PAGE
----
El Otro Lado Part 3: We Can't Predict The Future of Love and Marriages

24 Jan 2005|Added Value

In the recent December Holidays, I spent my first Christmas and New Years in Mexico. I witnessed many “Posadas” during the Holiday season, with lots of parties and festivities. But I also noticed the crowded highways with the influx of people who had arrived from the U.S. to their home towns, and then later, the highways were filled with those that were leaving. During this time, the average # of people crossing each border line went up from 300 per day to 700 per day.

I learned of entire towns that come to life during these Holiday seasons. Towns, such as General TreviƱo, with a population of 3500, are almost entirely dependent on the U.S. immigrant for thier existence. Out of the 3500 in the town, 2000 work in the United States. According to the loyal mayor, Raquel Villareal, the workers in the U.S. not only support their local families, but they also play an important role as social citizens, donating money for parks and school buses. Doctor Aroyo, another small town in the south of the northern state of Nueveo Leon, with an aging population and little infrastructure, continues to exist only because of the US$400,000 the town receives in remittance each week. In the town of Los Ramones, 120 residents from Orsi, California purchased a $20,00 school bus for local town residents. (www.Elnorte.com). Many of these residents are are second and third generation U.S. Mexican Hispanics.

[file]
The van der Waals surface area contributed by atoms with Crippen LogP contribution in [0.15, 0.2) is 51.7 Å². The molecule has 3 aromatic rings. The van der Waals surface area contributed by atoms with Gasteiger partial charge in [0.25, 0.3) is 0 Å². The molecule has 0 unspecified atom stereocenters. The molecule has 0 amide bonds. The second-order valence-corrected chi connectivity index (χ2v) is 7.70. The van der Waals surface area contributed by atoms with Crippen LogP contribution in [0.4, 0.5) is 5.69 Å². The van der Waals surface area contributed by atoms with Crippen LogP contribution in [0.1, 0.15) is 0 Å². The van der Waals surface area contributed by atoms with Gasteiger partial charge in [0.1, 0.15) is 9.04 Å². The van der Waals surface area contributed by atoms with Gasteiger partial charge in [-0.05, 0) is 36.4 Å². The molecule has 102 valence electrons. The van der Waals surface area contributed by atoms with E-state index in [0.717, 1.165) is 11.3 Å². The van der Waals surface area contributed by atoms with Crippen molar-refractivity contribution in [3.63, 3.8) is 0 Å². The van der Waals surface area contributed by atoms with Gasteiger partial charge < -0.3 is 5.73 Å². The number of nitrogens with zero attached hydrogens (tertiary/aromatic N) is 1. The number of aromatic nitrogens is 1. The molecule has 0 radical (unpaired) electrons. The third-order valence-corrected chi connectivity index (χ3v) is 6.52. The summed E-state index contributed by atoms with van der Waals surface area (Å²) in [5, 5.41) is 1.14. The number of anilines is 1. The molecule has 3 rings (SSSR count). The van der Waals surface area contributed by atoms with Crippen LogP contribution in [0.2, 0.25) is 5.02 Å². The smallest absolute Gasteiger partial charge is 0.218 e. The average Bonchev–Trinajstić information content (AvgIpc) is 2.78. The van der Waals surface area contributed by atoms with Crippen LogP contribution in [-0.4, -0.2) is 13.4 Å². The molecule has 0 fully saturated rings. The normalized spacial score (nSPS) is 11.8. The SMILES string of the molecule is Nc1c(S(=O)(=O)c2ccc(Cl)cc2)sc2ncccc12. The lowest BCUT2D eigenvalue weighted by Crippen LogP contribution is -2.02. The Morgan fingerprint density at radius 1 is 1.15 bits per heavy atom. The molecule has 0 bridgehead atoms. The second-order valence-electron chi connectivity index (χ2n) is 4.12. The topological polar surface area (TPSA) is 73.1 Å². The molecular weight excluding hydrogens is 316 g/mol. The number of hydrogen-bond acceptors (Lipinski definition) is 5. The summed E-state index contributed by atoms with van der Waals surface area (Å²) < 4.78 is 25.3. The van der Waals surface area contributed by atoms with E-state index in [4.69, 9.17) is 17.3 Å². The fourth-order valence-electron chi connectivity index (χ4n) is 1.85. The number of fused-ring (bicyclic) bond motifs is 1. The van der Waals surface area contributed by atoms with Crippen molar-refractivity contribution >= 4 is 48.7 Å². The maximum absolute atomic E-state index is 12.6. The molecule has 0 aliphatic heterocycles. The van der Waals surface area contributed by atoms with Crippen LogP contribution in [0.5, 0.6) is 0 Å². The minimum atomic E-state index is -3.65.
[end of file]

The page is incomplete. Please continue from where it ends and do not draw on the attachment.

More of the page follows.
Many companies ask us whether the U.S. Hispanic market will one day become 100% assimilated. With the cross-border relationships, immigrants who have financial and familial commitments on both sides of the border, it is clear that Cross-border lives are an ongoing reality. In our ethnographic research, we have learned of several families where the kids will choose which side they want to live in for different periods of time. There are many instances where some kids will choose to be in the U.S. with one parent, and the other kids stay in Mexico with grandparents or another parent. In the end, where those kids marry and who they marry plays a crucial role in which culture they make dominant in their lives. No one can predict the future of love and marriages. What we can be sure about, however, is that cross-border lives will continue to exist for some time, and this phenomena presents all kinds of opportunties for new products and services.

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